Conflict can make things very uncomfortable at the workplace.
It can create teams, where employees group together and refuse to interact with others.
It can lead to hurt feelings, anger and frustration at the office.
This is not only bad for morale and the company culture, but also for productivity in the office.
When staff members are busy thinking about conflict, they are not concentrating on the task at hand.
Although it’s not often possible to prevent conflicting situations, it is more than possible to teach your employees how to deal with them in a productive manner.
To prevent things from getting out of hand, your employees can use one of the 5 conflict management strategies:
This strategy involves one individual or a group of people “giving in” to the other side to preserve the peace.
This can involve one party understanding that another person is having a bad day or is stressed out, so they let a rude comment or a poorly thought-out action go.
This can also involve a manager giving in to something employees want, such as a direction for a project, to promote morale and avoid arguing.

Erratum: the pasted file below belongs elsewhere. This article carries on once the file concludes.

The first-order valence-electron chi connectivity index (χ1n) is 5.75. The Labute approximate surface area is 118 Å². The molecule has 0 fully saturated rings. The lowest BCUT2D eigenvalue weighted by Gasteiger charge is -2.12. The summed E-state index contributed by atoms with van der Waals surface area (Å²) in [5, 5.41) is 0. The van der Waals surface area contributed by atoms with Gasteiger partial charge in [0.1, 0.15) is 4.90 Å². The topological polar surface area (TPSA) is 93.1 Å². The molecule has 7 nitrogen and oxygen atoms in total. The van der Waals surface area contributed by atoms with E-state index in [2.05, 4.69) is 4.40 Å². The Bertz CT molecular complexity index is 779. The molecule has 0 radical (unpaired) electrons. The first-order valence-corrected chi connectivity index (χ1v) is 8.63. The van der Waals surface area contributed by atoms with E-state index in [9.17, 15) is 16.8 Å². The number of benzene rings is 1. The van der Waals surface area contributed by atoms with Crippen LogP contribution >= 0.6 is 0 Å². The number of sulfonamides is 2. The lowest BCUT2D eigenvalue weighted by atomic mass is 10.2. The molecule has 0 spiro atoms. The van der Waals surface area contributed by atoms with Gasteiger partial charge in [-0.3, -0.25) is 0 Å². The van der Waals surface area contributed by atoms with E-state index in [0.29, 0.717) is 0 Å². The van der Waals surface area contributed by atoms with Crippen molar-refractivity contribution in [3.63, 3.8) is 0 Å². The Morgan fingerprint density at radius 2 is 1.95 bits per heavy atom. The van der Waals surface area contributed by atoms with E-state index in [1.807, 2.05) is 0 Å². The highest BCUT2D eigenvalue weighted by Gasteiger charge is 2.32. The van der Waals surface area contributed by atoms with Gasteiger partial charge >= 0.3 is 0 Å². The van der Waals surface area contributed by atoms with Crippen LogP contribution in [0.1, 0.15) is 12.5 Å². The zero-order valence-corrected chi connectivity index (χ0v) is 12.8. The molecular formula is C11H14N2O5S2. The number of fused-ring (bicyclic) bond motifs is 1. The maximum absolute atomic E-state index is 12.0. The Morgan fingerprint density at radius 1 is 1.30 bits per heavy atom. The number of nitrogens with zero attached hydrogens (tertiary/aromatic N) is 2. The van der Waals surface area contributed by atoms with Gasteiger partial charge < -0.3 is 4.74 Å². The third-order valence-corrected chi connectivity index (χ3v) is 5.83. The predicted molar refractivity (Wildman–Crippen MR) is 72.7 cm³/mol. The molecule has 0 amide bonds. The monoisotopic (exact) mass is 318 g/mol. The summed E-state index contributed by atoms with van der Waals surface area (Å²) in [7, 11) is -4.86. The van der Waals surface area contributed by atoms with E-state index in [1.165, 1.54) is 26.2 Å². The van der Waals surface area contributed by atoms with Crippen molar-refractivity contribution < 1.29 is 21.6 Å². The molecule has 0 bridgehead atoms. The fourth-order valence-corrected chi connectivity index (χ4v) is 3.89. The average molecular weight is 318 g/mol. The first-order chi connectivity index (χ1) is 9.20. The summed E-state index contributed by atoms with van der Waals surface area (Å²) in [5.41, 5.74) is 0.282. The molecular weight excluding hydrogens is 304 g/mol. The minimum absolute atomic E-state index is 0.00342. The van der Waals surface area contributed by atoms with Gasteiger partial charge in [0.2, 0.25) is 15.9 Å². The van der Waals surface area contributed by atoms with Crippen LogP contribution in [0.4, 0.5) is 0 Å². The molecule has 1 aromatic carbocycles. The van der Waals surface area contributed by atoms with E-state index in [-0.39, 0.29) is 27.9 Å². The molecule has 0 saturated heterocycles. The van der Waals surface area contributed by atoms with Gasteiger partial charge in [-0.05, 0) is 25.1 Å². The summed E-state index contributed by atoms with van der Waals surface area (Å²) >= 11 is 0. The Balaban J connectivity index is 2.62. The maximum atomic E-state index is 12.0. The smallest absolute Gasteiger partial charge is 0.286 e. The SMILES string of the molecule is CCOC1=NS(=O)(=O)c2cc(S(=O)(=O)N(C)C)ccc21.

This strategy is not to be used repeatedly by the same person over and over, however, as it will likely create a dominant/ submissive relationship between the person who always gets what they want and another who always acquises.
This strategy involves not engaging with the person or team who is trying to start an argument or a problem.
If you know that someone has a bad temper, you may avoid them when they seem to get angry to prevent issues.
However, always avoiding problems may lead to an even bigger issue as nothing will ever be discussed and worked out.
This solution requires all of the parties to work together to come up with an amicable solution.
This involves exploring all of the options and finding an answer that will be accepted by all. Although this will likely leave everyone satisfied, it can take a sufficiently long amount of time to achieve.
When colleagues compromise, they each give up something they want to come up to an amicable solution.
If one person wants to order Indian for lunch and another one wants pizza, they may each settle for salads instead.
This management strategy results in a winner and a loser, and only one party that is happy, while the other one is not.
It’s important to understand that while this is not always optimal, sometimes, like in emergency situations or in a time crunch, that is necessary to squash differing views and move forward.